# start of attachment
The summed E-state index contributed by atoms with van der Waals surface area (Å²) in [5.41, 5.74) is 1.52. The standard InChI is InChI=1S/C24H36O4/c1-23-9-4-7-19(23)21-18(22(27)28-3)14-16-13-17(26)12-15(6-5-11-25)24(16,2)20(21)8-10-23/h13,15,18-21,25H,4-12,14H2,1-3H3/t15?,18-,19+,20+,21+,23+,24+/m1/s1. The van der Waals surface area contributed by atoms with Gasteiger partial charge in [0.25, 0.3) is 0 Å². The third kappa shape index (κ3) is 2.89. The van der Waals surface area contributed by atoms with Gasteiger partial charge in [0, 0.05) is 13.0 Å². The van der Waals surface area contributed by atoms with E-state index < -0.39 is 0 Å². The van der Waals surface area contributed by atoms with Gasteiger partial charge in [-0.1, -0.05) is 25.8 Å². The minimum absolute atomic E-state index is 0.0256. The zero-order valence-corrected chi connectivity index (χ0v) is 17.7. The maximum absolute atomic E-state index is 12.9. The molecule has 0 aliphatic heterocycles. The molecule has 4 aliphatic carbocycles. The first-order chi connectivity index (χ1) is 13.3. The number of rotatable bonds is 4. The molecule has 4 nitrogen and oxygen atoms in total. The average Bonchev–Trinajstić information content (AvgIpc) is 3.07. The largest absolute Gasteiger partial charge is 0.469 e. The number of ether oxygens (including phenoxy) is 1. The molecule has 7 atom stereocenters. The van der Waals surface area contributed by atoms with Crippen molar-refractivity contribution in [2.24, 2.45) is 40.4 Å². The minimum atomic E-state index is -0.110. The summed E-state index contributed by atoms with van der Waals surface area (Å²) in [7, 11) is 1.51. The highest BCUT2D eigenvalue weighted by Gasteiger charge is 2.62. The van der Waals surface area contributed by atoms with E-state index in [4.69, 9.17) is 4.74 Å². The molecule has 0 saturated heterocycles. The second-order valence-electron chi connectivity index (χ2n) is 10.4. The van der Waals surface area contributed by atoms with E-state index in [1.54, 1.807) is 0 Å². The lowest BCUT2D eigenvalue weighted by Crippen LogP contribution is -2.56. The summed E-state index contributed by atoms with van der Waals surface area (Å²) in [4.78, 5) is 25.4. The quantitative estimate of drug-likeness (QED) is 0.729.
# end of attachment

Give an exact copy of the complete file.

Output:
The summed E-state index contributed by atoms with van der Waals surface area (Å²) in [5.41, 5.74) is 1.52. The standard InChI is InChI=1S/C24H36O4/c1-23-9-4-7-19(23)21-18(22(27)28-3)14-16-13-17(26)12-15(6-5-11-25)24(16,2)20(21)8-10-23/h13,15,18-21,25H,4-12,14H2,1-3H3/t15?,18-,19+,20+,21+,23+,24+/m1/s1. The van der Waals surface area contributed by atoms with Gasteiger partial charge in [0.25, 0.3) is 0 Å². The third kappa shape index (κ3) is 2.89. The van der Waals surface area contributed by atoms with Gasteiger partial charge in [0, 0.05) is 13.0 Å². The van der Waals surface area contributed by atoms with E-state index < -0.39 is 0 Å². The van der Waals surface area contributed by atoms with Gasteiger partial charge in [-0.1, -0.05) is 25.8 Å². The minimum absolute atomic E-state index is 0.0256. The zero-order valence-corrected chi connectivity index (χ0v) is 17.7. The maximum absolute atomic E-state index is 12.9. The molecule has 0 aliphatic heterocycles. The molecule has 4 aliphatic carbocycles. The first-order chi connectivity index (χ1) is 13.3. The number of rotatable bonds is 4. The molecule has 4 nitrogen and oxygen atoms in total. The average Bonchev–Trinajstić information content (AvgIpc) is 3.07. The largest absolute Gasteiger partial charge is 0.469 e. The number of ether oxygens (including phenoxy) is 1. The molecule has 7 atom stereocenters. The van der Waals surface area contributed by atoms with Crippen molar-refractivity contribution in [2.24, 2.45) is 40.4 Å². The minimum atomic E-state index is -0.110. The summed E-state index contributed by atoms with van der Waals surface area (Å²) in [7, 11) is 1.51. The highest BCUT2D eigenvalue weighted by Gasteiger charge is 2.62. The van der Waals surface area contributed by atoms with E-state index in [4.69, 9.17) is 4.74 Å². The molecule has 0 saturated heterocycles. The second-order valence-electron chi connectivity index (χ2n) is 10.4. The van der Waals surface area contributed by atoms with E-state index in [1.54, 1.807) is 0 Å². The lowest BCUT2D eigenvalue weighted by Crippen LogP contribution is -2.56. The summed E-state index contributed by atoms with van der Waals surface area (Å²) in [4.78, 5) is 25.4. The quantitative estimate of drug-likeness (QED) is 0.729.